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administrations are usually longer and more expensive than CVLs

When directors resolve not to rescue an insolvent company, an insolvency practitioner (IP) may recommend placing the company into administration. However, in many instances a creditors’ voluntary liquidation (CVL) would be a more suitable insolvency procedure. Whereas companies remain in administration for at least 12 months, CVLs usually take less time and therefore incur fewer…

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Insolvency and Restructuring Firm of the Year

London-based magazine Finance Monthly, which is distributed to more than 100,000 readers across the globe, recently shortlisted Insolvency & Law (I&L) in the category of British ‘Insolvency and Restructuring firm of the year, as part of the  eighth annual Finance Monthly Global Awards. To celebrate the nomination, below, I&L director Peter Murray shares his thoughts…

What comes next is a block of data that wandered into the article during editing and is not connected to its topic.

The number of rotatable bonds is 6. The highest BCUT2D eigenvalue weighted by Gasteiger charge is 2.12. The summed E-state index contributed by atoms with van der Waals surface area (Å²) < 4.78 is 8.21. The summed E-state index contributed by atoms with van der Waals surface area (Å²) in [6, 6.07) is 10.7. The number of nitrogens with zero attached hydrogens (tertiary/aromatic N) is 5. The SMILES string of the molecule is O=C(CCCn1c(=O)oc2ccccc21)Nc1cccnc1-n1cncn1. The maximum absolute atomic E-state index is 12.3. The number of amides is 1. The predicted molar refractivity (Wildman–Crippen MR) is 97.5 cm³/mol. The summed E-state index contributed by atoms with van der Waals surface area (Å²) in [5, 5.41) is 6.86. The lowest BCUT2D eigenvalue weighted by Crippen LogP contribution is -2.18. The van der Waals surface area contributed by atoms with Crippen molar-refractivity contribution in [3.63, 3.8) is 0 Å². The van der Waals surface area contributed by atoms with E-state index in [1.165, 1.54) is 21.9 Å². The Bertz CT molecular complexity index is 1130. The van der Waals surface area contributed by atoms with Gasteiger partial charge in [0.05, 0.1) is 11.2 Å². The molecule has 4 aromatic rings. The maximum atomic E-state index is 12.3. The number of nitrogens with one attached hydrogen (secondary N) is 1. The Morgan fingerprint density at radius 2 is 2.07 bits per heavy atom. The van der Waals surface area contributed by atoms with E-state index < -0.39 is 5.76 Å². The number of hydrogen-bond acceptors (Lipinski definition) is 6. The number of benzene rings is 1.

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Thousands of struggling company owners will voluntarily close their businesses this year, and most of those that do will use a Creditors Voluntary Liquidation (CVL) process. A CVL is perhaps more popular than a Compulsory Liquidation as it allows directors to put a company into liquidation with their shareholders’ approval and permission from creditors. If…

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After a company is liquidated either through a Creditors Voluntary Liquidation (CVL) or compulsorily winding up by the court, the actions of the directors during the previous 12 months usually come under  careful  scrutiny. If the liquidator (or official receiver) believes the director(s) in question did not act in accordance with their duties, they can…

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